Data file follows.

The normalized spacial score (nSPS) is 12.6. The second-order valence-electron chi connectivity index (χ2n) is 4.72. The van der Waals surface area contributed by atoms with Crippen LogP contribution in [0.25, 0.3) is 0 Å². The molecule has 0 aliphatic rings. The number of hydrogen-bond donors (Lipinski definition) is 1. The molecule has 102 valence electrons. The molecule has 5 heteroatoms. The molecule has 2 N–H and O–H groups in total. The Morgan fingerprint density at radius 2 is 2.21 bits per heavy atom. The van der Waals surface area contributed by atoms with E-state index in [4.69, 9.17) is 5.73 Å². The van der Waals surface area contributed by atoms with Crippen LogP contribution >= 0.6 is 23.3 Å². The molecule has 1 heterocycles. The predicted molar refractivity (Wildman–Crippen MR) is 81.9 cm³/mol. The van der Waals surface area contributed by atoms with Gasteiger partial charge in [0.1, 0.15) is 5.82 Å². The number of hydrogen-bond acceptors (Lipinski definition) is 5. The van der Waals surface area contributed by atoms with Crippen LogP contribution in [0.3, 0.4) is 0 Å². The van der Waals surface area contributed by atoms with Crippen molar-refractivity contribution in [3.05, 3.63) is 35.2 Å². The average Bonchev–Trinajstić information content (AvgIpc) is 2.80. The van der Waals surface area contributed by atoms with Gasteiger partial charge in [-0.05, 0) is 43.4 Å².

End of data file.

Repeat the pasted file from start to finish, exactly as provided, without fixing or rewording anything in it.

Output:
The normalized spacial score (nSPS) is 12.6. The second-order valence-electron chi connectivity index (χ2n) is 4.72. The van der Waals surface area contributed by atoms with Crippen LogP contribution in [0.25, 0.3) is 0 Å². The molecule has 0 aliphatic rings. The number of hydrogen-bond donors (Lipinski definition) is 1. The molecule has 102 valence electrons. The molecule has 5 heteroatoms. The molecule has 2 N–H and O–H groups in total. The Morgan fingerprint density at radius 2 is 2.21 bits per heavy atom. The van der Waals surface area contributed by atoms with E-state index in [4.69, 9.17) is 5.73 Å². The van der Waals surface area contributed by atoms with Crippen LogP contribution >= 0.6 is 23.3 Å². The molecule has 1 heterocycles. The predicted molar refractivity (Wildman–Crippen MR) is 81.9 cm³/mol. The van der Waals surface area contributed by atoms with Gasteiger partial charge in [0.1, 0.15) is 5.82 Å². The number of hydrogen-bond acceptors (Lipinski definition) is 5. The van der Waals surface area contributed by atoms with Crippen LogP contribution in [0.3, 0.4) is 0 Å². The van der Waals surface area contributed by atoms with Crippen molar-refractivity contribution in [3.05, 3.63) is 35.2 Å². The average Bonchev–Trinajstić information content (AvgIpc) is 2.80. The van der Waals surface area contributed by atoms with Gasteiger partial charge in [-0.05, 0) is 43.4 Å².